Dive Site

Merlo Reef

Overview

The elongated reef is located 1.2 nautical miles southwest of Angarosh. Like the Angarosh and the Abington Reef, it rises steeply out of the 450-meter-deep seabed. In contrast to his two neighbors, the outer sides do not drop so steeply. At its narrower north end there is a plateau, which is dominated by a large coral block, beautifully overgrown with soft corals. The west and east sides are interspersed with many crevices and caves. The reef roof extends just below the water surface and numerous small coral rocks protrude from the water.

Description

West side
On the west side you can see the remains of Freedom from afar. The Austrian safari boat ran onto the reef in October 1999 due to a navigation error. The ship was almost completely dismantled by local fishermen within a few days - now only the cannibalized hull and the sawn-off bow can be seen. The Merlo reef is frequently approached by safari boats. Because of its exposed location, current must also be expected here, although this is usually not as strong as with the Abington Reef.
East Side
The reef wall is partially overhanging to a depth of approximately 15 meters.
In this area the reef is very rugged and has many crevices. Numerous giant moray eels find a hiding place there and wait for the night to pursue their prey in the darkness. Some columns are so large that you can easily dive into them.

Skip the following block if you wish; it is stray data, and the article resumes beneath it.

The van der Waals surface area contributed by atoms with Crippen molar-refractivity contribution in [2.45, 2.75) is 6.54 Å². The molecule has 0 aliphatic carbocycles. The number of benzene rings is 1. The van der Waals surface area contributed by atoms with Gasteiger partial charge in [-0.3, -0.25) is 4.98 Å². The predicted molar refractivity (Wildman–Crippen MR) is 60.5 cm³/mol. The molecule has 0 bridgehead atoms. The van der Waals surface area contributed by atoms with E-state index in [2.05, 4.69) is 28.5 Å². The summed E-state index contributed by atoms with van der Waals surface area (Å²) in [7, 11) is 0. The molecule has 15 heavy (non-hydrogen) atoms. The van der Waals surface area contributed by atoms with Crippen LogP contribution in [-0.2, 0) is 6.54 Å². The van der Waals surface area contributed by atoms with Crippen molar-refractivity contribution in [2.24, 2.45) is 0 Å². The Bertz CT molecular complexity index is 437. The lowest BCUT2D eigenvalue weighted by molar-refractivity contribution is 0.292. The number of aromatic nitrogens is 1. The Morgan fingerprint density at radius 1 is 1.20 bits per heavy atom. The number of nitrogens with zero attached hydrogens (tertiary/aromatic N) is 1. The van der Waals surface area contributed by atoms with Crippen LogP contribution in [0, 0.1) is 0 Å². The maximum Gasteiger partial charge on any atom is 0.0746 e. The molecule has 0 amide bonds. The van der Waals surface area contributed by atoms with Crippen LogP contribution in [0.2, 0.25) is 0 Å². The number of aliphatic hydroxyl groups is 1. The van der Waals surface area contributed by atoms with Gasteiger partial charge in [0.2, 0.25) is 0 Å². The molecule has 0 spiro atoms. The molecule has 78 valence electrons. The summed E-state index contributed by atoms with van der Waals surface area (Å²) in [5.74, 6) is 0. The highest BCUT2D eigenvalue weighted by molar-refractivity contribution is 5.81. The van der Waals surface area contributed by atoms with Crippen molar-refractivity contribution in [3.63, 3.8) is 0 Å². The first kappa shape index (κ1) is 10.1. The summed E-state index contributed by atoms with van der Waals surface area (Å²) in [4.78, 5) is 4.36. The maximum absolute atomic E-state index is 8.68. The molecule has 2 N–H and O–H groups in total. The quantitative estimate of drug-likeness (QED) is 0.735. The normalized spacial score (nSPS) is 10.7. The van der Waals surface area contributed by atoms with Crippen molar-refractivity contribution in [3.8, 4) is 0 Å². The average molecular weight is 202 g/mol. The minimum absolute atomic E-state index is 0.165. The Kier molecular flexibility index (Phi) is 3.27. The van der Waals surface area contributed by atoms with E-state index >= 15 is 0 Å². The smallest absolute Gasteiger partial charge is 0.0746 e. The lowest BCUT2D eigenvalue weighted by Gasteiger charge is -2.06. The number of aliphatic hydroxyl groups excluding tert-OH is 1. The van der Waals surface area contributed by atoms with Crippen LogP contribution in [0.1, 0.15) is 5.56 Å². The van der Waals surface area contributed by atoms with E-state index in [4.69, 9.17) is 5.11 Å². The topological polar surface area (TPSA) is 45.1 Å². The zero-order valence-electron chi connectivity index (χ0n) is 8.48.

Inside, in the diffuse light, isolated coral inhabitants can be spotted hiding from their enemies. At the foot of the wall begins a gently sloping slope that slopes slightly downwards. It is littered with small to medium-sized blocks of coral and populated by many reef inhabitants. The coral growth is so dense that only small sand areas can be found on which isolated white tip sharks rest.
In addition to the different types of hard and soft corals, there is a larger number of table corals spread over the entire east side.
In addition, colonies of splendid and bubble anemones have settled and shoals of nasal surgeons swim on the sloping slope. At its end, the outer wall drops steeply into the depth. The ridge runs in the north at a depth of approximately 40 meters and rises in the south to the area of ​​25 meters. In this section, groups of Napoleons pull along the reef and curiously approach the divers swimming past.
There is a three-level plateau at the northern tip. The first stage covers the shallow water area to a depth of 2 meters. On the west side, two deep cuts can be easily dived and under a small overhang at a depth of 15 meters there is a shoal of glass fish. At the foot of a rugged reef wall, the second stage begins at 25 meters. The bottom drops down to 30 meters in order to change into a steep wall. The plateau is beautifully overgrown, but it is dominated by a large coral rock on the west side. It is beautifully overgrown with soft and stone corals and offers interesting motifs to underwater photographers. The third plateau level can be seen below.

Hotspots

  • There you will find, among other things, numerous Indo-Pacific sergeants, oarfish, various snappers and butterfly fish. With a little luck, gray reef sharks can be observed on the steep wall. Occasionally, groups of hammerhead sharks can be seen passing by.